Based on the extensive record developed in the investigation and detailed in the Wells report, and after full consideration of this matter by the Commissioner and the Football Operations department, we have determined that the Patriots have violated the NFL’s Policy on Integrity of the Game and Enforcement of Competitive Rules, as well as the Official Playing Rules and the established guidelines for the preparation of game footballs set forth in the NFL’s Game Operations Policy Manual for Member Clubs. In making this determination, we have accepted the findings contained in the comprehensive report independently prepared by Mr. Wells and his colleagues.
In determining that a violation occurred, we applied the standard of proof stated in the Integrity of the Game Policy: namely, preponderance of the evidence, meaning that ‘as a whole, the fact sought to be proved is more probable than not.’ This is a well-recognized legal standard, which is applied in courts and workplaces every day throughout the country. The evidence gathered during the investigation and reviewed in the report more than satisfy this standard and demonstrate an ongoing plan by at least certain Patriots’ employees to deflate footballs, to do so in a secretive manner after the game officials have certified the footballs as suitable for play, and to hide these activities even from their own supervisors.
As you know, we regard violations of competitive rules as significant and deserving of a strong sanction, both to punish the actual violation and to deter misconduct in the future. In this case, the footballs were intentionally deflated in an effort to provide a competitive advantage to Tom Brady after having been certified by the game officials as being in compliance with the playing rules. While we cannot be certain when the activity began, the evidence suggests that January 18th was not the first and only occasion when this occurred, particularly in light of the evidence referring to deflation of footballs going back to before the beginning of the 2014 season.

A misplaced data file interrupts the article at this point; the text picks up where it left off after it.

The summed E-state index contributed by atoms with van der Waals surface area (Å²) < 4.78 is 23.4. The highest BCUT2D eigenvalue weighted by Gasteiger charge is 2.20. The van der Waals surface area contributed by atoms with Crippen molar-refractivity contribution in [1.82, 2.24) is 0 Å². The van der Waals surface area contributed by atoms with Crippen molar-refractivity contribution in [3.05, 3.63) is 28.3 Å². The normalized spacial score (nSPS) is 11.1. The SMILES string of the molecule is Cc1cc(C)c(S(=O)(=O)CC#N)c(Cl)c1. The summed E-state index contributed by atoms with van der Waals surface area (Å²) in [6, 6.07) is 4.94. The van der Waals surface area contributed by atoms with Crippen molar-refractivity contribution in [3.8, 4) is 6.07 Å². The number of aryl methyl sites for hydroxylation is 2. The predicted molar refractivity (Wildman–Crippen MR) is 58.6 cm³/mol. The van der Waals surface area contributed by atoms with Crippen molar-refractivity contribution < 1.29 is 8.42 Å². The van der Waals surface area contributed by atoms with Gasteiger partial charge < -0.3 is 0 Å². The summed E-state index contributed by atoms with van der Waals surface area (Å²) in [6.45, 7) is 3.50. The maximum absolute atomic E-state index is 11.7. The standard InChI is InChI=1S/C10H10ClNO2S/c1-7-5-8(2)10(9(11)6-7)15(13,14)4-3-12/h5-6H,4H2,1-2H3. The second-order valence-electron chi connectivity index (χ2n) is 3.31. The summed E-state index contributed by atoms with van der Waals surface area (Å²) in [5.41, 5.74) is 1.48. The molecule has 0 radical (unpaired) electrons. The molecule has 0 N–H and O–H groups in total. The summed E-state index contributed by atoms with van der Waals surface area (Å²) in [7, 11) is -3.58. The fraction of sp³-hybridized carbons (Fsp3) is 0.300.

It is impossible to determine whether this activity had an effect on the outcome of games or what that effect was. There seems little question that the outcome of the AFC Championship Game was not affected. But this has never been a significant factor in assessing discipline. There are many factors which affect the outcome of a game. It is an inherently speculative exercise to try to assign specific weight to any one factor. The key consideration in any case like this is that the playing rules exist for a reason, and all clubs are entitled to expect that the playing rules will be followed by participating teams. Violations that diminish the league’s reputation for integrity and fair play cannot be excused simply because the precise impact on the final score cannot be determined.
Here, there are several factors that merit strong consideration in assessing discipline. The first is the club’s prior record. In 2007 the club and several individuals were sanctioned for videotaping signals of opposing defensive coaches in violation of the Constitution and Bylaws. Under the Integrity of the Game Policy, this prior violation of competitive rules was properly considered in determining the discipline in this case.